Gloves come off for 'angry' Kings coach
PRO14 REACTION: An apoplectic Southern Kings coach Robbi Kempson suggested that the Cheetahs can expect some retribution in their return match this week.
Kempson was incensed in the scandalous behaviour of some Cheetahs players in a heartbreaking 30-31 loss in a Pro14 match in Port Elizabeth at the weekend.
Veteran Springbok scrumhalf Ruan Pienaar kicked an injury-time conversion – after fullback Rhyno Smith scored a late double – to secure the one-point win for Cheetahs in a spiteful encounter.
The two teams will face off again in the second of their catch-up fixtures – while the Pro14 is on a Six Nations hiatus – in Bloemfontein this coming Saturday.
There was plenty of niggle throughout the match and referee Stuart Berry had his hands full to keep a lid on the cauldron – with several players having previously played for the opposition.
Former Kings in the Cheetahs team include flank Junior Pokomela and lock Sintu Manjezi.
Manjezi and Kings flank Ruaan Lerm have a bit of a history – the result of a scrap at a Kings training session back in 2016.
Manjezi happily ‘intervened’ when Lerm and Pokomela seemed to ‘reacquaint’ themselves with each other this past weekend.
Kempson had no doubt the ill feelings will resurface in Bloemfontein this coming Saturday.
“The niggle came from their side completely, and specifically Sintu Manjezi,” an indignant Kempson said.
“The manner in which he behaved was disgusting,” the former Springbok prop said, adding: “The referee allowed him to get away with it from the start of the game to the end.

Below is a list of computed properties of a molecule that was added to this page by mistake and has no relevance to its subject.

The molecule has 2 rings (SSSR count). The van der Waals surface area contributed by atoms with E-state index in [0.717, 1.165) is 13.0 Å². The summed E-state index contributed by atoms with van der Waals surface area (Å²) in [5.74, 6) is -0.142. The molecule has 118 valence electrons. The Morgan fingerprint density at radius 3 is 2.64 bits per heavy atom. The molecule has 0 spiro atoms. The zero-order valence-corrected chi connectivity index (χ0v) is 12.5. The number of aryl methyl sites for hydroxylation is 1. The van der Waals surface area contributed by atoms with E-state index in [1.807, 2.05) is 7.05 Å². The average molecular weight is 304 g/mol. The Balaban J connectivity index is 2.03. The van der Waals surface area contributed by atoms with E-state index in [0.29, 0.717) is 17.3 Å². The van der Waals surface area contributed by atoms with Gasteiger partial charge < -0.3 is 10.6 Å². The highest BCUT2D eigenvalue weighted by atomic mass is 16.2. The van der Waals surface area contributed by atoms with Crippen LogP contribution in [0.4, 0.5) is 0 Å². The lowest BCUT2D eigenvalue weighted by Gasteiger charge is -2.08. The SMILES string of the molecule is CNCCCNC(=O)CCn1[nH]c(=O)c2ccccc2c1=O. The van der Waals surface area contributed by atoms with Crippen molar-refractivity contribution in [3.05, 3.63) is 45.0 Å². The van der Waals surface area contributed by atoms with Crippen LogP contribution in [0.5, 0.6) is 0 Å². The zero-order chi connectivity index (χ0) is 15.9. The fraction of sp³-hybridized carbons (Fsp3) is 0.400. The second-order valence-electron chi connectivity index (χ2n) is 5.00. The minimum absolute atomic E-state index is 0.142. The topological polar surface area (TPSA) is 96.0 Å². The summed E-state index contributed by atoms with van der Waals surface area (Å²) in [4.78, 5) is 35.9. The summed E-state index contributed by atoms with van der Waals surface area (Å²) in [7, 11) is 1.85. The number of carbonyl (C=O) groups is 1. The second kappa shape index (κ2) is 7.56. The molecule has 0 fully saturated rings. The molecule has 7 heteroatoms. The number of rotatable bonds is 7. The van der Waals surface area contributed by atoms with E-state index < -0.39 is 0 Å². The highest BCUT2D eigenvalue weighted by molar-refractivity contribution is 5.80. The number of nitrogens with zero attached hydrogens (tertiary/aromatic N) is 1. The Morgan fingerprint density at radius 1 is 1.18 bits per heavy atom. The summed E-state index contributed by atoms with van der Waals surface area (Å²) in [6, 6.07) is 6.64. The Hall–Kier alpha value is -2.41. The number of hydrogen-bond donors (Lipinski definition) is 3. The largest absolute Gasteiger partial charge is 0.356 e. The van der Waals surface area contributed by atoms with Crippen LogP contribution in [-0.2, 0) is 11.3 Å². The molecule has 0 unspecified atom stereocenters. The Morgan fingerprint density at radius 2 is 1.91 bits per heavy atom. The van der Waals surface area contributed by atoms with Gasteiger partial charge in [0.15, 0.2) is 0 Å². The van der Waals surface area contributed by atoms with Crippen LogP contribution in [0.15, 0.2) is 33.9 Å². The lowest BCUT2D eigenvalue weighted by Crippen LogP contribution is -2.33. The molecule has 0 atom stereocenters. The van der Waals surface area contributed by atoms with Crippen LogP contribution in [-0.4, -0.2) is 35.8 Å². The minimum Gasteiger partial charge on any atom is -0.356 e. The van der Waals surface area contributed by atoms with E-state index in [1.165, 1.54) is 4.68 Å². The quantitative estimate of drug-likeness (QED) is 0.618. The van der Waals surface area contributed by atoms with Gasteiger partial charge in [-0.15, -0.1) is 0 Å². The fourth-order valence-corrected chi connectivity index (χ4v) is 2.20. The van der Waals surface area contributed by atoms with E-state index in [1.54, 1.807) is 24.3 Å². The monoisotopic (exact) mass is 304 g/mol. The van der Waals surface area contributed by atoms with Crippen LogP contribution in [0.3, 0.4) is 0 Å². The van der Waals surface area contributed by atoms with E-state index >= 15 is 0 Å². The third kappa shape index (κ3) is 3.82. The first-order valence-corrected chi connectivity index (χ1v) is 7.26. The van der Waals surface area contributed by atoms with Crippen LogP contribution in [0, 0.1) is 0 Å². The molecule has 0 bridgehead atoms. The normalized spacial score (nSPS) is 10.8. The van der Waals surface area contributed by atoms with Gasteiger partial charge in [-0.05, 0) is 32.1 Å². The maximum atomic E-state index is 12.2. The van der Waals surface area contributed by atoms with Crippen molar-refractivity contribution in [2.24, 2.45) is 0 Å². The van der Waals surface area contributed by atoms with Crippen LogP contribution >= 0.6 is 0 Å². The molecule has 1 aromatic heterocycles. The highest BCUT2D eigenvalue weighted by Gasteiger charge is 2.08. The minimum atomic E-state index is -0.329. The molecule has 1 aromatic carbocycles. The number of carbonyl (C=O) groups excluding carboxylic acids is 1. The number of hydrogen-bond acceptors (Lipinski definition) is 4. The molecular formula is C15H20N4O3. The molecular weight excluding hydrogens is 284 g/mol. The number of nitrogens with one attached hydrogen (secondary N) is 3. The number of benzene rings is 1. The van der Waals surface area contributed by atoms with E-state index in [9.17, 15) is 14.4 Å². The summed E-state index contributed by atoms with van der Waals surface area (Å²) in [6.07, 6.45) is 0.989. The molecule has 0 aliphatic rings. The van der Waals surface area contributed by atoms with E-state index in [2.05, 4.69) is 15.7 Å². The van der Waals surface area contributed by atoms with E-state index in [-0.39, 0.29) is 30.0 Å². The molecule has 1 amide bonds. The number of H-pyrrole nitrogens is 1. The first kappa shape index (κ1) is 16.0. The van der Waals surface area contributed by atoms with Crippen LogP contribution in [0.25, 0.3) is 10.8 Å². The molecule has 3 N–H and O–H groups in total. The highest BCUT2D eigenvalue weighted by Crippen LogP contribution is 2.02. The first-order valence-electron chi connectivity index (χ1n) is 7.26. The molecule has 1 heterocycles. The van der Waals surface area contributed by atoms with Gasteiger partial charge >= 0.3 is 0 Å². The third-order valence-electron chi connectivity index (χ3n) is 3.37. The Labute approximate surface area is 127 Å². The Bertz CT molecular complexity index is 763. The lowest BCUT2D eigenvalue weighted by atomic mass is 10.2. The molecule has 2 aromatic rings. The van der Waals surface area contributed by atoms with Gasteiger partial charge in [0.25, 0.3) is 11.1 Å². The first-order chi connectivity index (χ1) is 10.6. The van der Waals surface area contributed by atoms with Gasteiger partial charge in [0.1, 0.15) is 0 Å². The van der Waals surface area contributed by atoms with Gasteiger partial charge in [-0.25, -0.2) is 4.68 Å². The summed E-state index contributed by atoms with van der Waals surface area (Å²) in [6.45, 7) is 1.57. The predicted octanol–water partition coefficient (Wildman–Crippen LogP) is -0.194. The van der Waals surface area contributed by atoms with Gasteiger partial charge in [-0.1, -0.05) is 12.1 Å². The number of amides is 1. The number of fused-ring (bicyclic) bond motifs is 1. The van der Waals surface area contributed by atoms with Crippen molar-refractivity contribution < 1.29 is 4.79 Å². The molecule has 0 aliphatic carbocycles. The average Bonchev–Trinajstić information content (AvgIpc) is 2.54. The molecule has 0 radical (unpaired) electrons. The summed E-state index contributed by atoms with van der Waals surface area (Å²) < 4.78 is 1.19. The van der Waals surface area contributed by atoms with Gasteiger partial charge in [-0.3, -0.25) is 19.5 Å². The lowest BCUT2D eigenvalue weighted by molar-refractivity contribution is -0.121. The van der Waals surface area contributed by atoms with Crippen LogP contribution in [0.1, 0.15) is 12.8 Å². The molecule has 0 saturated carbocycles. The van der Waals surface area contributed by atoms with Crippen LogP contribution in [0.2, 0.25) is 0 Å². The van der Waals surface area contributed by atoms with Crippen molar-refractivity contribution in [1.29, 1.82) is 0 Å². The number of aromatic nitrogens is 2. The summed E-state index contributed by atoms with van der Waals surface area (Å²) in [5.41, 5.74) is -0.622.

“All the scuffles were started by the Cheetahs.
“If that’s the way they want to play, my team can do exactly the same.
“I am very happy for some confrontation.
“They can expect us to come hard at them, there is no doubt.
“The time of us sitting back, and taking abuse from teams week-in-and-week-out, has come to an end.
“If they want to box that way, we are very happy to stand toe-to-toe.”
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Kempson was disappointed that his team let a handy lead slip and said “individual mistakes” had cost the team in the end.
“That is a game we could have, should have, but did not win.
“Individual mistakes cost the team and we have to look at those individual mistakes and make adjustments for the sake of the team. That is much more important than the individual.
“All their points came from our individual mistakes. They never created anything with regard to scoring tries, other than the rolling maul, which is boring at best.
“I think we had the upper hand on defence, physically we were harder than them and you could see that from the number of their guys who went off the field.”
He also bemoaned some of the refereeing calls, suggesting his team did not get the rub of the green.
“At times we were not allowed to play,” he said, adding: “We were getting 10-, 11- and 12-second ruck ball; they were getting two. I don’t know how that works in the same game of rugby.”
Kempson said he was proud of the side as they defended ferociously on the day.
“The most important thing was the way these guys climbed in on defence, because they are one of the best attacking teams in the competition. The way our boys defended just shows character, they are climbing in, they are playing for the jersey but we were not getting the rub of the green in certain circumstances.
“However, you can’t fault the players for that.
“That said, you should not be losing a game that you are up in, fairly comfortably,” he said of a 27-12 lead they held with just under a quarter of the game remaining.
“Losing in the last minute is heart-breaking, but – from my perspective and the team perspective – they let one get away that they should have comfortably won. They put themselves in a good position to do that, but unfortunately, a few errors crept in the latter part and that, unfortunately, gave us the result we didn’t want.”